Non culture-based detection and enumeration methods
The recent wider acceptance and uptake of pathogen detection methods that do not rely on conventional culture-based technology has lead to a number of commercially available instruments, many of which lend themselves to semi or full automation. The majority of these instruments are based either on immunology or molecular biology technology.
The use of enzyme immunoassay (EIA) and enzyme-linked immunosorbent assay (ELISA) technology in food microbiology is now widespread for detecting common foodborne pathogens such as Salmonella enterica and Listeria monocytogenes. While some of these assays have been developed into simple-to-use lateral flow tests, others have been fully automated and are available as complete pathogen detection systems. Two example of such systems are the VIDAS® family of products developed by bioMérieux and the Tecra™ Unique Plus instrument from 3M. Other standard ELISA-based pathogen detection kits can also be semi-automated using a suitable microplate incubator/readers and other accessories, such as plate washers.
The detection of foodborne pathogens using polymerase chain reaction (PCR) technology has become widespread in the last ten years and a number of commercial products designed for the food industry are now available. These are necessarily automated to some degree, especially during the amplification and detection steps. One of the first examples was the BAX® detection system from Hygiena International. Others now available include the TaqMan® pathogen detection kits from Applied Biosystems and Bio-Rad’s iQ-Check™ Real-Time PCR Kits. Recently a joint venture between Biotecon Diagnostics and Swiss robotic liquid handling specialist Xiril has developed the foodproof® RoboPrep+ Series of six different instruments designed to automate Biotecon’s magnetic bead DNA extraction and purification technology for PCR-based foodborne pathogen detection. This means that it is now possible to set up a fully automated PCR pathogen detection system specifically designed for food microbiology laboratories.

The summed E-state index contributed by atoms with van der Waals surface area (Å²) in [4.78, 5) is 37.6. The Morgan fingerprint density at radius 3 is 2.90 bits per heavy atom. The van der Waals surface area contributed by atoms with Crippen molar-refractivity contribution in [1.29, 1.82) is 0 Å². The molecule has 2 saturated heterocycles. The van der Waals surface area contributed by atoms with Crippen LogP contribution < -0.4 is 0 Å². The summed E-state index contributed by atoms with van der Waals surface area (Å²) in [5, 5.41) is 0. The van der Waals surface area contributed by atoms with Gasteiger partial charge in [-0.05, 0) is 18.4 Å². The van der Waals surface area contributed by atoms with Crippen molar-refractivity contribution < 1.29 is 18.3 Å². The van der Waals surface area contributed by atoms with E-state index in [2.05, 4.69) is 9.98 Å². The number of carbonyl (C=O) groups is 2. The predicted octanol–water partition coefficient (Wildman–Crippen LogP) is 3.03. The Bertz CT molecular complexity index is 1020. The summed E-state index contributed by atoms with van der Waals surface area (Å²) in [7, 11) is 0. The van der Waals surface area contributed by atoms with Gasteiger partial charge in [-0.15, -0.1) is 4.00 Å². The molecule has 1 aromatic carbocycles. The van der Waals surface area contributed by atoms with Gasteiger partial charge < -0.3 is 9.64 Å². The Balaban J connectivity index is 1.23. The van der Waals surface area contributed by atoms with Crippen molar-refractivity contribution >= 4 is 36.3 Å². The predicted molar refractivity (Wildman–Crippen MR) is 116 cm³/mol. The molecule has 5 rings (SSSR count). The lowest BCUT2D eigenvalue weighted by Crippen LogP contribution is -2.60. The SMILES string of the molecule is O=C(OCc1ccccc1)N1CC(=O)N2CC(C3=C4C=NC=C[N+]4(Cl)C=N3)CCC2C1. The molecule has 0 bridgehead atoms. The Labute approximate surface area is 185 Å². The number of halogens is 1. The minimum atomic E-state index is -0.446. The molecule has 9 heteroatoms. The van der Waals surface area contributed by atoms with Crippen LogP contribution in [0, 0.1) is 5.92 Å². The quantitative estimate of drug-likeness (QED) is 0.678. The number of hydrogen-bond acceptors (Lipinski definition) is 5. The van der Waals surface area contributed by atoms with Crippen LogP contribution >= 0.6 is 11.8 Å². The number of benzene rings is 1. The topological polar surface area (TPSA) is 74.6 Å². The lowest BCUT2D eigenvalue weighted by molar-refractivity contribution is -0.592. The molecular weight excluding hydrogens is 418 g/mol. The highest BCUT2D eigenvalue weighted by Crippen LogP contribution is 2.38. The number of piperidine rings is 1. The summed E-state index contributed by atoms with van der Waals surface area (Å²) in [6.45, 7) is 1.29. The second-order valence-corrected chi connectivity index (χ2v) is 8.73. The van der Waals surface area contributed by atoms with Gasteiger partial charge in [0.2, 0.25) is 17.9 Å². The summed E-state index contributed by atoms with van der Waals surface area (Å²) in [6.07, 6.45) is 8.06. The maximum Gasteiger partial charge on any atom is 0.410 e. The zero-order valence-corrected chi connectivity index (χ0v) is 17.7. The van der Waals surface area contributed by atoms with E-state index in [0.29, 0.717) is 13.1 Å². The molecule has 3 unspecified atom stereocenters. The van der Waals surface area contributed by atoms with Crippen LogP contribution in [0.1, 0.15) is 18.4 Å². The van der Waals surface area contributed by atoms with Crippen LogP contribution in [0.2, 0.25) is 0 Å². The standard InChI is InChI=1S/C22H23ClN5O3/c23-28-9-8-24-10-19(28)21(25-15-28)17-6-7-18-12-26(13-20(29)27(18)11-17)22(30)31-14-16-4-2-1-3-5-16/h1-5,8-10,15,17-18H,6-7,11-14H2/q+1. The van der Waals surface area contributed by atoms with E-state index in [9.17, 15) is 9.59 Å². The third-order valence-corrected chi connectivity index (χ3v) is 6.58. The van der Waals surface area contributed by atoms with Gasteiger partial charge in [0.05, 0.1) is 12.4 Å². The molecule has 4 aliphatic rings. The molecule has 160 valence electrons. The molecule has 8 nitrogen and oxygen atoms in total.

There are also automated and semi-automated microbial detection instruments based on technologies other than immunology or PCR, but which may have applications in some laboratories.
One of the best examples is flow cytometry. Flow cytometers use a direct microbial detection and counting technology, which can be applied to non-filterable liquid foods such as soft drinks and dairy products. Commercial instruments are available for the food industry, with an example being the BactiFlow ALS® instrument from AES Chemunex.
While there is already significant potential for automation in food microbiology laboratories, it is probable that existing and developing technologies will soon find applications in the food industry. Dutch based Kiestra Lab Automation already offer fully automated medical bacteriology laboratories and it may not be long before the trend towards larger centralised food testing laboratories makes such developments economically viable in the food sector. The increasing sophistication of industrial robot technology may also allow some of those laboratory operations still needing manual intervention to be automated. For example, companies such as Thermo Scientific already offer a range of articulated robotic arms designed specifically for laboratories. The food microbiology laboratory of the future may look very different.